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Title: Kelvin–Helmholtz Waves in Precipitating Midlatitude Cyclones

Abstract

This study examines Kelvin-Helmholtz (KH) waves observed by dual polarization radar in several baroclinic systems during the Olympic Mountains Experiment (OLYMPEX) field campaign along the windward side of the Olympic Mountains and in a strong stationary frontal zone in Iowa during the Iowa Flood Studies (IFloodS) field campaign. While KH waves develop regardless of the presence or absence of mountainous terrain, this study indicates that the large-scale flow can interact with the windward side of a mountain range in such a way to promote development of KH waves and to alter their physical structure (i.e., orientation and amplitude). OLYMPEX sampled numerous instances of KH waves in precipitating clouds, and this study examines their effects on microphysical processes above, near, and below the melting layer. The dual-polarization radar data indicate that KH waves above the melting layer promote aggregation. KH waves centered in the melting layer produce the most notable signatures in dual-polarization variables, with the patterns suggesting that the KH waves promote both riming and aggregation. Both above and near the melting layer ice particles show no preferred orientation likely due to tumbling in turbulent air motions. KH waves below the melting layer facilitate the generation of large drops viamore » coalescence and/or vapor deposition, increasing mean drop size and rain rate by only slight amounts in the OLYMPEX storms.« less

Authors:
 [1];  [2];  [2];  [2];  [3]
  1. Pacific Northwest National Laboratory, Richland, Washington
  2. University of Washington, Seattle, Washington
  3. Pacific Northwest National Laboratory, Richland, and University of Washington, Seattle, Washington
Publication Date:
Research Org.:
Pacific Northwest National Lab. (PNNL), Richland, WA (United States)
Sponsoring Org.:
USDOE Office of Science (SC), Biological and Environmental Research (BER) (SC-23); National Science Foundation (NSF); National Aeronautics and Space Administration (NASA)
OSTI Identifier:
1461611
Alternate Identifier(s):
OSTI ID: 1578032
Report Number(s):
PNNL-SA-130990
Journal ID: ISSN 0022-4928
Grant/Contract Number:  
AC05-76RL01830
Resource Type:
Published Article
Journal Name:
Journal of the Atmospheric Sciences
Additional Journal Information:
Journal Name: Journal of the Atmospheric Sciences Journal Volume: 75 Journal Issue: 8; Journal ID: ISSN 0022-4928
Publisher:
American Meteorological Society
Country of Publication:
United States
Language:
English
Subject:
54 ENVIRONMENTAL SCIENCES; Extratropical cyclones; Precipitation; Cloud microphysics; Orographic effects; Radars/Radar observations; Surface observations

Citation Formats

Barnes, Hannah C., Zagrodnik, Joseph P., McMurdie, Lynn A., Rowe, Angela K., and Houze, Robert A. Kelvin–Helmholtz Waves in Precipitating Midlatitude Cyclones. United States: N. p., 2018. Web. doi:10.1175/JAS-D-17-0365.1.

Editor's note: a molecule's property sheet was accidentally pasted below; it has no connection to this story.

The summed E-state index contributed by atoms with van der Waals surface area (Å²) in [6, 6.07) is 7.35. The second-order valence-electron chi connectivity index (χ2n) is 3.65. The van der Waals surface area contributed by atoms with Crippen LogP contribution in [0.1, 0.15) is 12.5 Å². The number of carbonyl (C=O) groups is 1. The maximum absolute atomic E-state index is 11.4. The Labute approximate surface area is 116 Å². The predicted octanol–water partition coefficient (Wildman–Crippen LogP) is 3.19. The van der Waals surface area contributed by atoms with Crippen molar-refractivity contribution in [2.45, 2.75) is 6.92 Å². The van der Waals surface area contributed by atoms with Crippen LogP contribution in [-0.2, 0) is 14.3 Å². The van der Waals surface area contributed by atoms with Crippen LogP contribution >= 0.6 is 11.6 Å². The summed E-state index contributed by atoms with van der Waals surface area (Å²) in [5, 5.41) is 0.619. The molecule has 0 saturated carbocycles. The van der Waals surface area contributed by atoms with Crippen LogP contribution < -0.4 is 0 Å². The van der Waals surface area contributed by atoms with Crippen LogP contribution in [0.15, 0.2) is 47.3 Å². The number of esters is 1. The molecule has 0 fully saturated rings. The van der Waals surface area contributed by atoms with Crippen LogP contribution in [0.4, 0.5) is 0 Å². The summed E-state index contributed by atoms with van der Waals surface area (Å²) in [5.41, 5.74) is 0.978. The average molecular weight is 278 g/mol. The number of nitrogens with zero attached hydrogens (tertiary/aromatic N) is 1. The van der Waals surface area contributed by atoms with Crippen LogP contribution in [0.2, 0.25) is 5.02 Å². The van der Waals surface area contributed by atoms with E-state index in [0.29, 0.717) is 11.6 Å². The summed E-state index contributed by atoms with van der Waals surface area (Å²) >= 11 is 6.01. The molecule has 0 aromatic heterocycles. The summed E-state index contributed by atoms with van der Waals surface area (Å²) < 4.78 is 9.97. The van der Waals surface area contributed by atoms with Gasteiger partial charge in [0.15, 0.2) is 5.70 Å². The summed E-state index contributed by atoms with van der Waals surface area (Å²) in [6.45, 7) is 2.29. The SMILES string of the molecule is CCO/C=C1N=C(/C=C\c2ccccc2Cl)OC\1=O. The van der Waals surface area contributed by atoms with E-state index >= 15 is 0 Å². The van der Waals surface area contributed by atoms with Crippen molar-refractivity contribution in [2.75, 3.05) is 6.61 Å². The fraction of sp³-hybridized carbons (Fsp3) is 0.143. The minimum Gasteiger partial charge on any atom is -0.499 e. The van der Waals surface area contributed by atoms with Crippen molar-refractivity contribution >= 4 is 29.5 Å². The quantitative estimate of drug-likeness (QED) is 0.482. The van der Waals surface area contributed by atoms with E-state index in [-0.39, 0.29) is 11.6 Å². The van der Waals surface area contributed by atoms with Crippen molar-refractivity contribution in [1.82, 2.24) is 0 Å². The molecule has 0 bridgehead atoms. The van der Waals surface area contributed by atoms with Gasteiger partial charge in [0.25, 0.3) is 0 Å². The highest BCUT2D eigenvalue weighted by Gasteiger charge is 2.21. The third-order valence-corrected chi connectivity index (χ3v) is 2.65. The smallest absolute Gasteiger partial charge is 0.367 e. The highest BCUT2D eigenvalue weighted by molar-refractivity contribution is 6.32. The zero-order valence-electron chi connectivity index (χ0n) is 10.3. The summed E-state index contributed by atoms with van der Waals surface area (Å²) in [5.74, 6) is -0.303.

Barnes, Hannah C., Zagrodnik, Joseph P., McMurdie, Lynn A., Rowe, Angela K., & Houze, Robert A. Kelvin–Helmholtz Waves in Precipitating Midlatitude Cyclones. United States. doi:10.1175/JAS-D-17-0365.1.
Barnes, Hannah C., Zagrodnik, Joseph P., McMurdie, Lynn A., Rowe, Angela K., and Houze, Robert A. Wed . "Kelvin–Helmholtz Waves in Precipitating Midlatitude Cyclones". United States. doi:10.1175/JAS-D-17-0365.1.
@article{osti_1461611,
title = {Kelvin–Helmholtz Waves in Precipitating Midlatitude Cyclones},
author = {Barnes, Hannah C. and Zagrodnik, Joseph P. and McMurdie, Lynn A. and Rowe, Angela K. and Houze, Robert A.},
abstractNote = {This study examines Kelvin-Helmholtz (KH) waves observed by dual polarization radar in several baroclinic systems during the Olympic Mountains Experiment (OLYMPEX) field campaign along the windward side of the Olympic Mountains and in a strong stationary frontal zone in Iowa during the Iowa Flood Studies (IFloodS) field campaign. While KH waves develop regardless of the presence or absence of mountainous terrain, this study indicates that the large-scale flow can interact with the windward side of a mountain range in such a way to promote development of KH waves and to alter their physical structure (i.e., orientation and amplitude). OLYMPEX sampled numerous instances of KH waves in precipitating clouds, and this study examines their effects on microphysical processes above, near, and below the melting layer. The dual-polarization radar data indicate that KH waves above the melting layer promote aggregation. KH waves centered in the melting layer produce the most notable signatures in dual-polarization variables, with the patterns suggesting that the KH waves promote both riming and aggregation. Both above and near the melting layer ice particles show no preferred orientation likely due to tumbling in turbulent air motions. KH waves below the melting layer facilitate the generation of large drops via coalescence and/or vapor deposition, increasing mean drop size and rain rate by only slight amounts in the OLYMPEX storms.},
doi = {10.1175/JAS-D-17-0365.1},
journal = {Journal of the Atmospheric Sciences},
number = 8,
volume = 75,
place = {United States},
year = {2018},
month = {8}
}

Journal Article:
Free Publicly Available Full Text
Publisher's Version of Record
DOI: 10.1175/JAS-D-17-0365.1

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